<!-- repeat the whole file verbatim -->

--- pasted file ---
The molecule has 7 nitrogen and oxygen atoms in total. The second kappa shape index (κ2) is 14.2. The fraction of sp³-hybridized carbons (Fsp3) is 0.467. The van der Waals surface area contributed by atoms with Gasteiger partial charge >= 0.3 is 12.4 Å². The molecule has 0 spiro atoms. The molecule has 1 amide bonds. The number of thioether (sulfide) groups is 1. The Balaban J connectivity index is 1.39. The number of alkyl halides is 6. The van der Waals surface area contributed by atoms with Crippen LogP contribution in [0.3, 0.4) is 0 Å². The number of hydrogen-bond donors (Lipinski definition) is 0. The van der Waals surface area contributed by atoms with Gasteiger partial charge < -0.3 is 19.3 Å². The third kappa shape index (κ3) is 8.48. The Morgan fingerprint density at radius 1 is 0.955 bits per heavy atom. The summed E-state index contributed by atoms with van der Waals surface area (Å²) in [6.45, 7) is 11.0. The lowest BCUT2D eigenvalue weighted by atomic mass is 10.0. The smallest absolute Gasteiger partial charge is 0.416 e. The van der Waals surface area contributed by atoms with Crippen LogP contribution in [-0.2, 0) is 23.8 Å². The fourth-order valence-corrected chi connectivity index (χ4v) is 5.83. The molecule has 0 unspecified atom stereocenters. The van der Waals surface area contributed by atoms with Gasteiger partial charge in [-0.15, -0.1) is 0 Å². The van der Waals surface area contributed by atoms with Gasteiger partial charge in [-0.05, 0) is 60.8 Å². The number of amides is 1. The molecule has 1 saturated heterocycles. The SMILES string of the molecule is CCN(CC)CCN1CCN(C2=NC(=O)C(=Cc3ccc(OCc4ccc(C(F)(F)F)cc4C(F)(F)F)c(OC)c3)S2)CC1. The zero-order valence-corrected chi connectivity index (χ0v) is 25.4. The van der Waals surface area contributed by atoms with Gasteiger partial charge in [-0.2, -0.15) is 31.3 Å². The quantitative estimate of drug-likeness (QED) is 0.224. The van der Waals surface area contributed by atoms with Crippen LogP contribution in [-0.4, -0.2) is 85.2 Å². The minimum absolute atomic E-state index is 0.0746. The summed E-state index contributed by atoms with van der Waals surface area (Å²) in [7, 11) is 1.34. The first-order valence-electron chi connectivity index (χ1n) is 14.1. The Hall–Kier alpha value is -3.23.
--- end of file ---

The molecule has 7 nitrogen and oxygen atoms in total. The second kappa shape index (κ2) is 14.2. The fraction of sp³-hybridized carbons (Fsp3) is 0.467. The van der Waals surface area contributed by atoms with Gasteiger partial charge >= 0.3 is 12.4 Å². The molecule has 0 spiro atoms. The molecule has 1 amide bonds. The number of thioether (sulfide) groups is 1. The Balaban J connectivity index is 1.39. The number of alkyl halides is 6. The van der Waals surface area contributed by atoms with Crippen LogP contribution in [0.3, 0.4) is 0 Å². The number of hydrogen-bond donors (Lipinski definition) is 0. The van der Waals surface area contributed by atoms with Gasteiger partial charge < -0.3 is 19.3 Å². The third kappa shape index (κ3) is 8.48. The Morgan fingerprint density at radius 1 is 0.955 bits per heavy atom. The summed E-state index contributed by atoms with van der Waals surface area (Å²) in [6.45, 7) is 11.0. The lowest BCUT2D eigenvalue weighted by atomic mass is 10.0. The smallest absolute Gasteiger partial charge is 0.416 e. The van der Waals surface area contributed by atoms with Crippen LogP contribution in [-0.2, 0) is 23.8 Å². The fourth-order valence-corrected chi connectivity index (χ4v) is 5.83. The molecule has 0 unspecified atom stereocenters. The van der Waals surface area contributed by atoms with Gasteiger partial charge in [-0.15, -0.1) is 0 Å². The van der Waals surface area contributed by atoms with Gasteiger partial charge in [-0.05, 0) is 60.8 Å². The number of amides is 1. The molecule has 1 saturated heterocycles. The SMILES string of the molecule is CCN(CC)CCN1CCN(C2=NC(=O)C(=Cc3ccc(OCc4ccc(C(F)(F)F)cc4C(F)(F)F)c(OC)c3)S2)CC1. The zero-order valence-corrected chi connectivity index (χ0v) is 25.4. The van der Waals surface area contributed by atoms with Gasteiger partial charge in [-0.2, -0.15) is 31.3 Å². The quantitative estimate of drug-likeness (QED) is 0.224. The van der Waals surface area contributed by atoms with Crippen LogP contribution in [-0.4, -0.2) is 85.2 Å². The minimum absolute atomic E-state index is 0.0746. The summed E-state index contributed by atoms with van der Waals surface area (Å²) in [7, 11) is 1.34. The first-order valence-electron chi connectivity index (χ1n) is 14.1. The Hall–Kier alpha value is -3.23.